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States of matter
Polymers and plastics: an introduction
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Plastics and natural materials such as rubber or cellulose are composed of very large molecules called polymers. Polymers are constructed from relatively small molecular fragments known as monomers that are joined together.
Wool, cotton, silk, wood and leather are examples of natural polymers that have been known and used since ancient times. This group includes biopolymers such as proteins and carbohydrates that are constituents of all living organisms.
Synthetic polymers, which includes the large group known as plastics, came into prominence in the early twentieth century. Chemists' ability to engineer them to yield a desired set of properties (strength, stiffness, density, heat resistance, electrical conductivity) has greatly expanded the many roles they play in the modern industrial economy.
This chapter will deal mostly with synthetic polymers, but will include a synopsis of some of the more important natural polymers. It will close with a summary of some of the very significant environmental problems created by the wide use of plastics.
Let's begin by looking at an artificial polymer that is known to everyone in the form of flexible, transparent plastic bags: polyethylene. It is also the simplest polymer, consisting of random-length (but generally very long) chains made up of two-carbon units.
You will notice some "fuzziness" in the way that the polyethylene structures are represented above. The squiggly lines at the ends of the long structure indicate that the same pattern extends indefinitely. The more compact notation on the right shows the minimal repeating unit enclosed in brackets overprinted with a dash; this means the same thing and is the preferred way of depicting polymer structures.
In most areas of chemistry, a "pure substance" has a definite structure, molar mass, and properties. It turns out, however, that few polymeric substances are uniform in this way. This is especially the case with synthetic polymers, whose molecular weights cover a range of values, as may the sequence, orientation, and connectivity of the individual monomers. So most synthetic polymers are really mixtures rather than pure substances in the ordinary chemical sense of the term. Their molecular weights are typically distributed over a wide range. (More)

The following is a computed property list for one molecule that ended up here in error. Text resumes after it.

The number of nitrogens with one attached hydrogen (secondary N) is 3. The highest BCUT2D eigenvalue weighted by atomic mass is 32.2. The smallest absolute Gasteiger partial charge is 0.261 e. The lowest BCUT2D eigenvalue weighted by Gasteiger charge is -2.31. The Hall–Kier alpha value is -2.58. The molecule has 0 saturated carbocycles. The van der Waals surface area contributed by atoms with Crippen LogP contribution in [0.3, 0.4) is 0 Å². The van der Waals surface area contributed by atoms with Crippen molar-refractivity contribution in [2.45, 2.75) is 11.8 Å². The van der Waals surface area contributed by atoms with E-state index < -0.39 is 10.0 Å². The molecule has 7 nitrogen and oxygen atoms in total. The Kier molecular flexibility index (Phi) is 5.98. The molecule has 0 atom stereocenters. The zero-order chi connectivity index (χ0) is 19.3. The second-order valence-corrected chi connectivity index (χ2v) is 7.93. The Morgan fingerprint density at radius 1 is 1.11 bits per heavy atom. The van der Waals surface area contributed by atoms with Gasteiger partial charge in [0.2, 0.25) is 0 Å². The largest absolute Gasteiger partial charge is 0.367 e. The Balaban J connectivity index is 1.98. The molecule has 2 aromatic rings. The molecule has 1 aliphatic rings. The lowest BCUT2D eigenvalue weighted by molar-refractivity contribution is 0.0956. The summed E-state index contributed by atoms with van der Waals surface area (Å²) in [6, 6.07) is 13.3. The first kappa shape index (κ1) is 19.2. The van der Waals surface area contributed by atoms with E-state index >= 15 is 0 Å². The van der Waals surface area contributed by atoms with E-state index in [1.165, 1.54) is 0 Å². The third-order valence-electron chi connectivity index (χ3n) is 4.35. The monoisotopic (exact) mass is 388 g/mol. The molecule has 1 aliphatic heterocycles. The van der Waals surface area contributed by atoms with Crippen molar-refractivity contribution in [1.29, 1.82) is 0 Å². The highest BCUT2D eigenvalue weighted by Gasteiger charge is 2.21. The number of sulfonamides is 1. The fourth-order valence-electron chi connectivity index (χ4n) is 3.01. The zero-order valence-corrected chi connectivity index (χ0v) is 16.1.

Don't be misled by chemical formulas that depict polymers such as polyethylene as reasonably straight chains of substituted carbon atoms. Free rotation around C—C bonds allows long polymer molecules to curl up and and tangle very much like spaghetti. Thus polymers generally form amorphous solids. There are, however, ways in which certain polymers can be partially oriented.
Polymers can be classified in ways that reflect their chemical makeup, or perhaps more importantly, their properties and applications. Many of these factors are strongly interdependent, and most are discussed in much more detail in subsequent sections of this page.
The physical properties of a polymer such as its strength and flexibility depend on:
The crystalline parts of this polymer are shown in blue. [source]
The spaghetti-like entanglements of polymer molecules tend to produce amorphous solids, but it often happens that some parts can become sufficiently aligned to produce a region exhibiting crystal-like order, so it is not uncommon for some polymeric solids to consist of a random mixture of amorphous and crystalline regions. As might be expected, shorter and less-branched polymer chains can more easily organize themselves into ordered layers than can long chains. Hydrogen-bonding between adjacent chains also helps, and is very important in fiber-forming polymers both synthetic (Nylon 6.6) and natural (cotton cellulose).
Pure crystalline solids have definite melting points, but polymers, if they melt at all, exhibit a more complex behavior. At low temperatures, the tangled polymer chains tend to behave as rigid glasses. For example, the natural polymer that we call rubber becomes hard and brittle when cooled to liquid nitrogen temperature. Many synthetic polymers remain in this state to well above room temperature.
In some polymers (known as thermoplastics) there is a fairly definite softening point that is observed when the thermal kinetic energy becomes high enough to allow internal rotation to occur within the bonds and to allow the individual molecules to slide independently of their neighbors, thus rendering them more flexible and deformable. This defines the glass transition temperature tg .